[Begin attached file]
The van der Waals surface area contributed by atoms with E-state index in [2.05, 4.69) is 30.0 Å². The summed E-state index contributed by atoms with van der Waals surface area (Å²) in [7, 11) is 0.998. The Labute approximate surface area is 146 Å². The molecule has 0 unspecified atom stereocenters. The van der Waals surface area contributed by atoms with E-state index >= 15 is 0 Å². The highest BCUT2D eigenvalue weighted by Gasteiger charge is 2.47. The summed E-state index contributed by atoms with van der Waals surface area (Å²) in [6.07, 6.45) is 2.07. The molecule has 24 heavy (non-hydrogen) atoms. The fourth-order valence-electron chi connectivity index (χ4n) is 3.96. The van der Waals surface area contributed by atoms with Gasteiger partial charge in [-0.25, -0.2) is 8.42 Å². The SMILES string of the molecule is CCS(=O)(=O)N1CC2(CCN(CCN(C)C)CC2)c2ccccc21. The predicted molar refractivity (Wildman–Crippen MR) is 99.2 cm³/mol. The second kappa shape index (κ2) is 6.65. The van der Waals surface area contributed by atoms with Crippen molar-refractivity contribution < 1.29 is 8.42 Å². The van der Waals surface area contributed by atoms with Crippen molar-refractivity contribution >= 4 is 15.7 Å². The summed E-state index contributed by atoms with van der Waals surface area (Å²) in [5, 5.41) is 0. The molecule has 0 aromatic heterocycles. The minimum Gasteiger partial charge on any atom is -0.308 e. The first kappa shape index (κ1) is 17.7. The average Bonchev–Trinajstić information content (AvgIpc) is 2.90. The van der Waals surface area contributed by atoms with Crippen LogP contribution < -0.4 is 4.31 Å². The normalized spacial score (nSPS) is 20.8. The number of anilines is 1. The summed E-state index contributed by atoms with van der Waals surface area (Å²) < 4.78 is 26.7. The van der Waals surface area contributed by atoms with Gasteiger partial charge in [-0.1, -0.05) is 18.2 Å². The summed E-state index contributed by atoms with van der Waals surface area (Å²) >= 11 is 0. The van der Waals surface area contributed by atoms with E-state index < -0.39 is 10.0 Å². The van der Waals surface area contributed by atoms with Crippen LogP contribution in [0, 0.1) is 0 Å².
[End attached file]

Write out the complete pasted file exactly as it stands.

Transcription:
The van der Waals surface area contributed by atoms with E-state index in [2.05, 4.69) is 30.0 Å². The summed E-state index contributed by atoms with van der Waals surface area (Å²) in [7, 11) is 0.998. The Labute approximate surface area is 146 Å². The molecule has 0 unspecified atom stereocenters. The van der Waals surface area contributed by atoms with E-state index >= 15 is 0 Å². The highest BCUT2D eigenvalue weighted by Gasteiger charge is 2.47. The summed E-state index contributed by atoms with van der Waals surface area (Å²) in [6.07, 6.45) is 2.07. The molecule has 24 heavy (non-hydrogen) atoms. The fourth-order valence-electron chi connectivity index (χ4n) is 3.96. The van der Waals surface area contributed by atoms with Gasteiger partial charge in [-0.25, -0.2) is 8.42 Å². The SMILES string of the molecule is CCS(=O)(=O)N1CC2(CCN(CCN(C)C)CC2)c2ccccc21. The predicted molar refractivity (Wildman–Crippen MR) is 99.2 cm³/mol. The second kappa shape index (κ2) is 6.65. The van der Waals surface area contributed by atoms with Crippen molar-refractivity contribution < 1.29 is 8.42 Å². The van der Waals surface area contributed by atoms with Crippen molar-refractivity contribution >= 4 is 15.7 Å². The summed E-state index contributed by atoms with van der Waals surface area (Å²) in [5, 5.41) is 0. The molecule has 0 aromatic heterocycles. The minimum Gasteiger partial charge on any atom is -0.308 e. The first kappa shape index (κ1) is 17.7. The average Bonchev–Trinajstić information content (AvgIpc) is 2.90. The van der Waals surface area contributed by atoms with Crippen LogP contribution < -0.4 is 4.31 Å². The normalized spacial score (nSPS) is 20.8. The number of anilines is 1. The summed E-state index contributed by atoms with van der Waals surface area (Å²) < 4.78 is 26.7. The van der Waals surface area contributed by atoms with Gasteiger partial charge in [-0.1, -0.05) is 18.2 Å². The summed E-state index contributed by atoms with van der Waals surface area (Å²) >= 11 is 0. The van der Waals surface area contributed by atoms with E-state index < -0.39 is 10.0 Å². The van der Waals surface area contributed by atoms with Crippen LogP contribution in [0, 0.1) is 0 Å².